Late-term abortion has dominated news cycles in recent weeks with the signing of a bill loosening the few restrictions on abortion in New York, in addition to a legislative proposal permitting abortion until birth in Virginia.
Amid massive outcry across the country, many claims about the practice are recirculating.
Although President George W. Bush signed into federal law a ban on partial-birth abortion in 2003, which the Supreme Court upheld in 2007, late-term abortions are in fact still permitted in several states. New York has now joined seven other states and the District of Columbia that allow abortion until birth.
Here are 3 myths about late-term abortion in the United States.
Myth 1: They only occur when the fetus will die anyway or the mom's life is in danger.
The idea that late-term abortions happen only when either the mother or the unborn child's life is in danger, or when it becomes known that the fetus has some kind of life-threatening genetic abnormality or disease, is contradicted by abortionists who have admitted performing them on healthy babies.
Live Action noted last week that Colorado abortionist Warren Hern has done so for reasons beyond health.
The documentary "After Tiller" a film about the work of late-term abortion providers following the murder of late-term abortionist George Tiller, notes that third-trimester abortions were committed on babies who were healthy, the pro-life news outlet explained.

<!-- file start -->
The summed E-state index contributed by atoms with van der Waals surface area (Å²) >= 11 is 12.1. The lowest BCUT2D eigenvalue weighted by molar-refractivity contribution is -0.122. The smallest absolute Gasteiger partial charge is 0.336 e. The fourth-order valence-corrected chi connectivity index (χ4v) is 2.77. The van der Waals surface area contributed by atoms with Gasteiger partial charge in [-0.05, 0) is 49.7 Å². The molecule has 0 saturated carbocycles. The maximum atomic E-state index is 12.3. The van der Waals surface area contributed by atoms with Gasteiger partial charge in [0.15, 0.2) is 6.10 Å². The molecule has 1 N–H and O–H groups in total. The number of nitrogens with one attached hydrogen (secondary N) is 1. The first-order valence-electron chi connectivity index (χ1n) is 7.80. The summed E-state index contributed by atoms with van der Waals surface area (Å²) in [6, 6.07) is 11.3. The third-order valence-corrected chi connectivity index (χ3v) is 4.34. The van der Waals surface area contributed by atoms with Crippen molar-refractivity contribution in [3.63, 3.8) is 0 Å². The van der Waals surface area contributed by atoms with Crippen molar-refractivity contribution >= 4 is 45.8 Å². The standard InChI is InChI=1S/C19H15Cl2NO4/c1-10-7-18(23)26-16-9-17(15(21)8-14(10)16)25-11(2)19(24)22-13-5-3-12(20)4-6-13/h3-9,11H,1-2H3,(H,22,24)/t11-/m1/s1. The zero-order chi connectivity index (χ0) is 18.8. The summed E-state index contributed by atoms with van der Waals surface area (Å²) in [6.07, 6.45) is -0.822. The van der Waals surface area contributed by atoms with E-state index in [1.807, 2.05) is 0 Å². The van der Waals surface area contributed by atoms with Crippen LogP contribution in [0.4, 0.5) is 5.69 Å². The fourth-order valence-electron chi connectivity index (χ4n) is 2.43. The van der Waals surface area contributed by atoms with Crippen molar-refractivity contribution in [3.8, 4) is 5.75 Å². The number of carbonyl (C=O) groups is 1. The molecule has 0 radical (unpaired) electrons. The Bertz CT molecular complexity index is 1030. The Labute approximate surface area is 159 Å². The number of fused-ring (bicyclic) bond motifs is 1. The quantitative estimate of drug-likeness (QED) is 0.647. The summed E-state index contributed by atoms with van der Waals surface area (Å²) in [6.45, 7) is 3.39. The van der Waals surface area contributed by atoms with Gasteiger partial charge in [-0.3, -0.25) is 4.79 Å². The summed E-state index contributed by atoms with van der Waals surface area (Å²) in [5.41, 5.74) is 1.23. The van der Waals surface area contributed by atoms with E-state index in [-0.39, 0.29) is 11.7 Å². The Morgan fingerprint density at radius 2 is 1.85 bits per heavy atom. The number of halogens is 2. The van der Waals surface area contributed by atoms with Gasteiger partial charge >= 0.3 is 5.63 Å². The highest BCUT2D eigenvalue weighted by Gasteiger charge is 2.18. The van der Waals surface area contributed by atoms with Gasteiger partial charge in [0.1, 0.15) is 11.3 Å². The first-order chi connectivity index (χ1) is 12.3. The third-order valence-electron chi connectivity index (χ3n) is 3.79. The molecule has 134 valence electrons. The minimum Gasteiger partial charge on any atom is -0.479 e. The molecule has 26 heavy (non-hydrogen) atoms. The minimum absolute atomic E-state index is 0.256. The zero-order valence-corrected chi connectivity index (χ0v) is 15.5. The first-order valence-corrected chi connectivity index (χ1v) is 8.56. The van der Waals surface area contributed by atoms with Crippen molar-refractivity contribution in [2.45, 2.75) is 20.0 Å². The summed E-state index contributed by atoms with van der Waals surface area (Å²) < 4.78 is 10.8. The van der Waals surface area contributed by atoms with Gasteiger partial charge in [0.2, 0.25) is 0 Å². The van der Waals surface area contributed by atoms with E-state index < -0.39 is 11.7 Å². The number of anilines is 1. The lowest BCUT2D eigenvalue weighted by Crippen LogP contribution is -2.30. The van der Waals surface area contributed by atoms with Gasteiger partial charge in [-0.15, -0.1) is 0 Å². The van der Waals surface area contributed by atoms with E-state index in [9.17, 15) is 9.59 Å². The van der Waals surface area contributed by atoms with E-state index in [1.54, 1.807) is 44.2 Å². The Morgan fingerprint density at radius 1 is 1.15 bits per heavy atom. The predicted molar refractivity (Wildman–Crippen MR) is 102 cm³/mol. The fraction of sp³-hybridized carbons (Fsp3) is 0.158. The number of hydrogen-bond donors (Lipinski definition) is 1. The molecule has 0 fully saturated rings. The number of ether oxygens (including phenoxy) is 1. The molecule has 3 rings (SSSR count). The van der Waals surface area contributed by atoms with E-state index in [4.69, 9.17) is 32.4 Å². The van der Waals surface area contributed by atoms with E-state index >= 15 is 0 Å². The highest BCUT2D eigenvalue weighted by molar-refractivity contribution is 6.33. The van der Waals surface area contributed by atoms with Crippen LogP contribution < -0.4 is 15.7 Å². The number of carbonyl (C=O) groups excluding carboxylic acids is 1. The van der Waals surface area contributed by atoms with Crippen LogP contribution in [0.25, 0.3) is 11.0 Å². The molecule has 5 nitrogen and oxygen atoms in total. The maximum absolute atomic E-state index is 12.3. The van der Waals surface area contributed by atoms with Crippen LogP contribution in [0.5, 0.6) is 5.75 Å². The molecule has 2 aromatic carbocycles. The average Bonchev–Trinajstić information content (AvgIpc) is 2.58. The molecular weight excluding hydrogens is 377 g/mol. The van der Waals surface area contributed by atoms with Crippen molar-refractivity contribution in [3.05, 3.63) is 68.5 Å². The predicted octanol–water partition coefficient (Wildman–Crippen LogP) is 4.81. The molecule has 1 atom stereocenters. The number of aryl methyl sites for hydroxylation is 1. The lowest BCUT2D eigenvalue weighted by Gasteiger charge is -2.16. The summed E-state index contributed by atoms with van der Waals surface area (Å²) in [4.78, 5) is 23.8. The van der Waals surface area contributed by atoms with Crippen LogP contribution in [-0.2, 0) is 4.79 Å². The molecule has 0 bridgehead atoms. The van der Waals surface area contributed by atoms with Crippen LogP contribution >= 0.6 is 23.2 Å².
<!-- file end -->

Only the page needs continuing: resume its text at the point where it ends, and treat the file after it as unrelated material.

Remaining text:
"Tiller would sign off on girls getting abortions for 'mental health reasons,' such as not being able to find a babysitter, or desiring to attend prom or a rock concert."
Abby Johnson, who was once a Planned Parenthood clinic director and whose story of leaving the abortion industry is being told in the upcoming movie "Unplanned," has said that "it is false to say the women who choose late-term abortion do so because of medical reasons."
"We referred hundreds of women to abort their babies after 24 weeks ... not one was for medical reasons."
Myth 2: They are only allowed by law in extreme circumstances.
What supporters of abortion rights sometimes assert is that the practice of abortion in the third trimester is only legally permitted in extreme cases. And such abortions are rare when compared to the majority of all abortions performed, they often note.
While such procedures constitute only 1.3 percent of abortions, according to a 2015 CDC report, states with liberal abortion laws have Supreme Court precedent on their side. The standard set forth in the relevant high court rulings for when they are permitted is the "health" of the mother, not an "extreme" situation.
Roe v. Wade, the 1973 landmark case that legalized abortion nationwide, is the most widely known court decision on the issue, but just as important is a companion case, Doe v. Bolton, that the justices said is to be read together with Roe.
In the Doe ruling, the court said that abortions were permitted after the period where the baby could survive outside the womb. Medical judgment as to the mother's "health" was left to a single doctor and could mean "physical, emotional, psychological, familial, and the woman's age—relevant to the well-being of the patient."
With such a loose definition, the practice is thereby permitted under the law for any reason in states that allow it.